Perhaps giving credibility to Emerson’s argument that better equipment does not necessarily lead to greater accomplishments, Franklin died in the Victoria Strait while trying to discover the Northwest Passage. Galileo Galilei Listed among the number of great men who have been misunderstood, Italian astronomer, philosopher, and mathematician Galileo (1564—1642) supported the theories of Copernicus and advocated the application of mathematics to understanding nature. For this, he was tried in the Inquisition and forced to retire. David
David, the second king of Israel according to the Old Testament, is said to have authored a number of the psalms in the Old Testament book of the same name. Emerson writes that many intelligent people dare not believe that they can hear the voice of God unless it is mediated through the words of men such as David. Diogenes The Greek philosopher who founded the school of thought called cynicism, Diogenes (died circa 320 B. C. ) was a nonconformist. He espoused a simple life and was known for roaming the streets of Athens in search of an honest man.
Emerson says that he was a great man. Henry Hudson Emerson gives Henry Hudson as an example of one who accomplished much with simple equipment. An English navigator, Hudson (died circa 1611) explored the North American coast. The Hudson River is named after him. James Hutton Listed as one of those with a “mind of uncommon activity and power,’’ James Hutton (1726-1797) was a Scottish chemist, geologist, and naturalist who originated the principle of uniformitarianism, which explains geological processes over time. Jeremiah
Jeremiah was a fiery prophet of the Old Testament whose activities are recorded in the book of the same name. Emerson writes that many intelligent people dare not believe that they can hear the voice of God unless it is mediated through the words of men such as Jeremiah. Sir William Edward Parry Emerson mentions British Arctic explorer Sir William Parry (1790-1855) as having the most advanced equipment of the time, in contrast to the equipment available to earlier explorers Henry Hudson and Vitus Behring. Parry reached farther north than any explorer before him. Antoine Laurent Lavoisier
Listed as one of those with a “mind of uncommon activity and power,’’ Antoine Laurent Lavoisier (1743-1794) was a French scientist who developed the theory of combustion. He is often credited with founding modern chemistry. Lethe In Greek mythology, this is a river of forgetfulness. John Locke Listed as one of those with a “mind of uncommon activity and power,’’ John Locke (1632-1704) was an English philosopher of the Enlightenment, a movement that advocated reason as a path to understanding God and the universe. Locke developed a systematic theory of knowledge, and his ideas influenced the U. S.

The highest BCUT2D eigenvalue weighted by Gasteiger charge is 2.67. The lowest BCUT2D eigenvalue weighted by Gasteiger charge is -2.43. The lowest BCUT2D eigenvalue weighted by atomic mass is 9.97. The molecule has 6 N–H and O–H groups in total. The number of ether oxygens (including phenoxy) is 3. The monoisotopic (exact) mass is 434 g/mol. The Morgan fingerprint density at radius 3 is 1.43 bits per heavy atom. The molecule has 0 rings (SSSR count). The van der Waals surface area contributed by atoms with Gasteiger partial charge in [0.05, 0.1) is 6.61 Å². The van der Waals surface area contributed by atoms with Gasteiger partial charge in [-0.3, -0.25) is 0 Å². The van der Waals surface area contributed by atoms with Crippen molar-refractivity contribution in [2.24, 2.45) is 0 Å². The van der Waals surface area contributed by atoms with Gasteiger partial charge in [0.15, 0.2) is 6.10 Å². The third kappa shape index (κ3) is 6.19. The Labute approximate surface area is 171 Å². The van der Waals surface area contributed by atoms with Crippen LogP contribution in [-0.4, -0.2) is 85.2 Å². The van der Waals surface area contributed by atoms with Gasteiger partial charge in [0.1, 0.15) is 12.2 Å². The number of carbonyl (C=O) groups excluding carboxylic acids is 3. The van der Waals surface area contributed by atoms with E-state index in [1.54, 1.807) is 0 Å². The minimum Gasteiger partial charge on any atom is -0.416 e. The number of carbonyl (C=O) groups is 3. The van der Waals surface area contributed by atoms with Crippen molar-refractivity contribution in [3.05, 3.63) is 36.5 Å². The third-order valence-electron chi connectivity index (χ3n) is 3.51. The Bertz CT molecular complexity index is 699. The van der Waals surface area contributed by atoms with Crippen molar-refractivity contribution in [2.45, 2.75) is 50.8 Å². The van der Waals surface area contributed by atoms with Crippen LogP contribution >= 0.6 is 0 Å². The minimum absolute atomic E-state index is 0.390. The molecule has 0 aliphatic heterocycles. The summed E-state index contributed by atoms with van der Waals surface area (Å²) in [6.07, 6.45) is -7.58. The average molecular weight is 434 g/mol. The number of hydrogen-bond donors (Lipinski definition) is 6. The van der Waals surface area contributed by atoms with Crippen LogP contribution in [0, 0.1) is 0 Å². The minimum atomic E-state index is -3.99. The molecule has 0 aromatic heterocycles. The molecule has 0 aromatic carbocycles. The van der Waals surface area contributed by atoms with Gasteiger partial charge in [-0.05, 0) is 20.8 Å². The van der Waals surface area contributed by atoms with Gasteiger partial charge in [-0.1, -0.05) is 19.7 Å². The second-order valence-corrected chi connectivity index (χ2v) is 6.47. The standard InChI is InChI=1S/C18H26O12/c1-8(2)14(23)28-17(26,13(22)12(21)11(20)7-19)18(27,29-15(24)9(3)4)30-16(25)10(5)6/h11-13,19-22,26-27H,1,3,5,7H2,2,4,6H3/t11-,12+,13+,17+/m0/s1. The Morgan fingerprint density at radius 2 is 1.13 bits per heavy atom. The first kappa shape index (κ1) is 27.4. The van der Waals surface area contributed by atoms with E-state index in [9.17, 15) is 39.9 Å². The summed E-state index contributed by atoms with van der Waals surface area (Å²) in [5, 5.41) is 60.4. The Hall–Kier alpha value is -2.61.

Constitution. Martin Luther Listed among the number of great men who have been misunderstood, Martin Luther (1483-1546) was a German monk and scholar who questioned the theology, practices, and authority of the Catholic Church. Luther’s teachings resulted in the founding of Protestant Christianity, which had far-reaching effects not only on Western Christianity but also on economic, political, and social thought. John Milton Mentioned as having “set at naught books and traditions,’’ John Milton (1608-1674) is regarded as one of the greatest English poets. He is well known for his epic poem Paradise Lost.
Energetic in his defense of civil and religious rights, Milton promoted ideas that conflicted with the Puritan beliefs of his time. Sir Isaac Newton Listed among the number of great men who have been misunderstood, Isaac Newton (1642-1727) explained infinitesimal calculus and the law of gravity. He also laid the groundwork for modern optics with his discovery that white light is made of colored components. Paul Paul the Apostle was one of Jesus’ followers and a leader of the early Christian church. His New Testament writings have had a lasting impact on Christianity throughout the centuries.